Wednesday, November 16, 2011

What I've been reading ...

Fall of Giants (Century Trilogy, #1)Fall of Giants by Ken Follett

My rating: 4 of 5 stars

From Goodreads: Welcome to the 20th century as you've never seen it. At over 1,000 pages, Fall of Giantsdelivers all the elements that fans of Ken Follett have come to treasure: historical accuracy, richly developed characters, and a sweeping yet intimate portrait of a past world that you'll fully inhabit before the first chapter is through. The story follows five families across the globe as their fates intertwine with the extraordinary events of World War I, the political struggles within their own countries, and the rise of the feminist movement. Intriguing stories of love and loyalty abound, from a forbidden romance between a German spy and a British aristocrat to a Russian soldier and his scandal-ridden brother in love with the same woman. Action-packed with blood on the battlefield and conspiracies behind closed doors, Fall of Giants brings the nuances of each character to life and shifts easily from dirty coal mines to sparkling palaces. There is so much to love here, and the good news is the end is just the beginning:Fall of Giants is the first in a planned trilogy. --Miriam Landis


I love books like these, with lots of characters, and multiple settings. Thoroughly enjoyable, looking at the time of the first world war from multiple perspectives. It drew me in from the first pages and although it was a very long book (864 pages and one of my chunkster choices), it kept me interested the whole way through. Even though there was quite a few main characters, they were given time to develop beyond the superficial.

___________________________________


To the Tower Born: A Novel of the Lost PrincesTo the Tower Born: A Novel of the Lost Princes by Robin Maxwell

My rating: 3 of 5 stars


This was a very enjoyable look into a fascinating time in history, with Robin Maxwell imagining what might have happened in one of history's enduring mysteries, the disappearance of Edward and Richard of York from the Tower of London. Looking through the eyes of Nell and Bessie, extremely likeable heroines, there is plenty of twists and turns to keep your attention. Worth your time especially if you like historical fiction.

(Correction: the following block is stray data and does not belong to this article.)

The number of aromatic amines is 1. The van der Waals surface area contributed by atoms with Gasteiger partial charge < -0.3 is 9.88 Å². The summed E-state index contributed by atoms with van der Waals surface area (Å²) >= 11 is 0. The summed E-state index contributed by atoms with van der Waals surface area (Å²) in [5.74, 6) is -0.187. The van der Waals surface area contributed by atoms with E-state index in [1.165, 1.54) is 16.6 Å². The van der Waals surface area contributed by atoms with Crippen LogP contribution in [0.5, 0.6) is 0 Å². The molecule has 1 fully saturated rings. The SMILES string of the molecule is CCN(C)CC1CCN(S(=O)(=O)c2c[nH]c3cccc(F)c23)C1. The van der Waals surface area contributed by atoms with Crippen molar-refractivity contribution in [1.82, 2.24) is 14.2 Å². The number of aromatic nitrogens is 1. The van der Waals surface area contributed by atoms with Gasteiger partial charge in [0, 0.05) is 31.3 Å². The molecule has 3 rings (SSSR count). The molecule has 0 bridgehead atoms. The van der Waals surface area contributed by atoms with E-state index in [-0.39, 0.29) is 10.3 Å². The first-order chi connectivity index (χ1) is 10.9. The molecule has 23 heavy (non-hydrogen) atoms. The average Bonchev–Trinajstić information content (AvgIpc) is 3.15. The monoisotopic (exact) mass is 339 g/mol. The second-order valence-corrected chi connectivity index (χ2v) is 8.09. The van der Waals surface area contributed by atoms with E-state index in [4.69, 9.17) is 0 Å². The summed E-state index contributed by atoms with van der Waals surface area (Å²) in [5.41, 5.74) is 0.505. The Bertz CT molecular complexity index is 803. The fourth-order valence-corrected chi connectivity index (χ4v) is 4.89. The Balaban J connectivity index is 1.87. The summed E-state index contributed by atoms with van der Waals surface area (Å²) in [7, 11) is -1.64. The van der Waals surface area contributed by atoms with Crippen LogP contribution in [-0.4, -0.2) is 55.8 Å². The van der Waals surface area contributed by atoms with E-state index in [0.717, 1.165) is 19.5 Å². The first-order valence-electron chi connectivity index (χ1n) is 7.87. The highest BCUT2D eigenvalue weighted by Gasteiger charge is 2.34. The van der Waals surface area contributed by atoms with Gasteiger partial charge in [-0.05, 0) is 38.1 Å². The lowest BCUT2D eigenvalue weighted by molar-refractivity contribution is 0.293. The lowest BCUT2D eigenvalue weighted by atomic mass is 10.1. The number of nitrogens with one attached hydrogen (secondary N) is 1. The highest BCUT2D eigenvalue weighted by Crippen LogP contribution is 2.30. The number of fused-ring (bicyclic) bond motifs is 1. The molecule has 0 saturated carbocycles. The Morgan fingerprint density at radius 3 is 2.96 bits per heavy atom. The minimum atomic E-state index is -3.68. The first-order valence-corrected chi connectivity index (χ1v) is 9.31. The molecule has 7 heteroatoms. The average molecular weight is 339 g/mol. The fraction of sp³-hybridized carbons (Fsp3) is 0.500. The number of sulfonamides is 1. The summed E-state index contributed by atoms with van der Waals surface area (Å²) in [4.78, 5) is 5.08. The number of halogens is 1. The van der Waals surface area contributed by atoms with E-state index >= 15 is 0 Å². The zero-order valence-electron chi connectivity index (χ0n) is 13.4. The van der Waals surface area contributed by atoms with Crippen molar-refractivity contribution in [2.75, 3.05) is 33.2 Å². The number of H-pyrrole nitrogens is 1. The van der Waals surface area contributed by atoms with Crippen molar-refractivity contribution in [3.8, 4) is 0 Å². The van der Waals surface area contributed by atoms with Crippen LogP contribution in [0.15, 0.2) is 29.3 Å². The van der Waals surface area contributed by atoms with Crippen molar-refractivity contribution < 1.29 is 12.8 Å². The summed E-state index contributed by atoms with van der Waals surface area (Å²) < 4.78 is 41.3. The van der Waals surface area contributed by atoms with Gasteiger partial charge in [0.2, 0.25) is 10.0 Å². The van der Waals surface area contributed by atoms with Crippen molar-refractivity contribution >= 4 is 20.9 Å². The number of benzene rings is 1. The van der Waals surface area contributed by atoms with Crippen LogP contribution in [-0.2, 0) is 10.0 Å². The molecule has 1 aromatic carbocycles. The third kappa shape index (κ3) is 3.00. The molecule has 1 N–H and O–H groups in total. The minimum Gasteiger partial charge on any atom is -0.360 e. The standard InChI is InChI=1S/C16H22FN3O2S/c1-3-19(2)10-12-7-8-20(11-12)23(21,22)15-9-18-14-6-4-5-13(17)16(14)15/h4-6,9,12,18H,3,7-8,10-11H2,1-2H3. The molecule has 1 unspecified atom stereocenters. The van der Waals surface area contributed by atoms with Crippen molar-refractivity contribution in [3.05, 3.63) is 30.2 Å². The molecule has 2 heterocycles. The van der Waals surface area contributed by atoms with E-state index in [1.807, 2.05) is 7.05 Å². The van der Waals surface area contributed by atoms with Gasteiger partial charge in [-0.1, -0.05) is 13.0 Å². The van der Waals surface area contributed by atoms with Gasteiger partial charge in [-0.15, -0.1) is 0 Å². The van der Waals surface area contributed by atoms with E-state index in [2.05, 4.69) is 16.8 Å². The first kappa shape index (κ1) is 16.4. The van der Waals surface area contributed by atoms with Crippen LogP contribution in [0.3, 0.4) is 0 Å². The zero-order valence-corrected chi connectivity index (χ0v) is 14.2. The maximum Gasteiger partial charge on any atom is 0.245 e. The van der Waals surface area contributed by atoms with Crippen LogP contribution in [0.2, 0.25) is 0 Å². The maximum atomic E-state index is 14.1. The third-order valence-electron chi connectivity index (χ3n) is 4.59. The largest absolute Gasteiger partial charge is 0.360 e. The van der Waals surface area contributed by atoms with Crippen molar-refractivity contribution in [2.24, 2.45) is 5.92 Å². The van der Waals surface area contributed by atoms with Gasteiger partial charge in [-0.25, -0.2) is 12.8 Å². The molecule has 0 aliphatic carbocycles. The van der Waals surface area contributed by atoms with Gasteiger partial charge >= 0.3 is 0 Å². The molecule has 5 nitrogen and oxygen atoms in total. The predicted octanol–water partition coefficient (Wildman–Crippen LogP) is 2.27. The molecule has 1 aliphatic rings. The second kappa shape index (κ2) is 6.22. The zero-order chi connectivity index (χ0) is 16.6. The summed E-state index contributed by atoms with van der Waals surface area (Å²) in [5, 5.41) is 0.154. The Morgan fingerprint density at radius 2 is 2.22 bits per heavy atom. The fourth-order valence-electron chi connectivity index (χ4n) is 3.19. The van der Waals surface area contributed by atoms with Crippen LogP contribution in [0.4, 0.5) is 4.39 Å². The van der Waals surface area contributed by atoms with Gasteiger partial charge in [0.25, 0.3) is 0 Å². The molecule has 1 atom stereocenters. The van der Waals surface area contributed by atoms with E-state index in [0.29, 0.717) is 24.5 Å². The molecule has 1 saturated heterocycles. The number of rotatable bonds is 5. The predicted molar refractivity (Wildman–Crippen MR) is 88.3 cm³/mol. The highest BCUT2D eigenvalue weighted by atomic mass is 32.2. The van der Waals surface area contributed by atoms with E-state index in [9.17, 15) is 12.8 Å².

__________________________________


Prince of the Blood (Krondor's Sons, #1)Prince of the Blood by Raymond E. Feist

My rating: 4 of 5 stars

From Goodreads: Set twenty years after the events in The Riftwar Saga, Prince of the Blood follows the adventures that erupt when a group of powerful nobles attempt to overthrow the Empress of Kesh, bitterly dividing the court. In the centre of the conflict are the two princes of Krondor, Borric and Erland. When Borric escapes and makes a desperate journey back tothe court to warn of the traitor’s plans – which if they were to succeed, would start a war that would twar the Empire apart. From the author of the phenomally successful novels in The Riftwar series comes the newly revised tale of swashbuckling adventure in one of the most popular fantasy worlds ever created. Prince of the Blood is the classic, action-packed saga of conflict and love, magic and legend, from the master of epic fantasy


After finishing the Riftwar Sage a couple of months back I decided to work my way through Feist's books. This was the next book on my list, the first in the Krondor's Sons series. I was reading this in the midst of writing essays so I didn't want or need anything too highbrow, just something that offered some relaxation. I enjoyed this one so much that I quickly moved onto the next in the series.


The King's Buccaneer (Krondor's Sons, #2)The King's Buccaneer by Raymond E. Feist

My rating: 4 of 5 stars

From Goodreads: Long recovered from the ravages of the Riftwar, the land and people of the kingdom of the Isles thrive. Nicholas, the youngest son of Prince Arutha, is intelligent and gifted but vastly inexperienced. In hopes of hardening him, his father sends him and his irreverent squire, Harry, to live at Rustic Castle Crydee to learn of life beyond the halls of privilege. But within weeks of Nicholas and Harry's arrival, Crydee is viciously attacked by unknown assailants, resulting in murder, massive destruction, and the abduction of two young noblewomen. The raiders have come from a pirate haven and are no ordinary foe ... but an enemy connected to dark magical forces that threaten the lands Nicholas will someday rule -- if he survives.


I just finished this one last night. I was readingthe end of this yesterday on trains and in breaks and I really didn't want to put it down when I had to. I'll be continuing with reading through Feist's list of books.

No comments: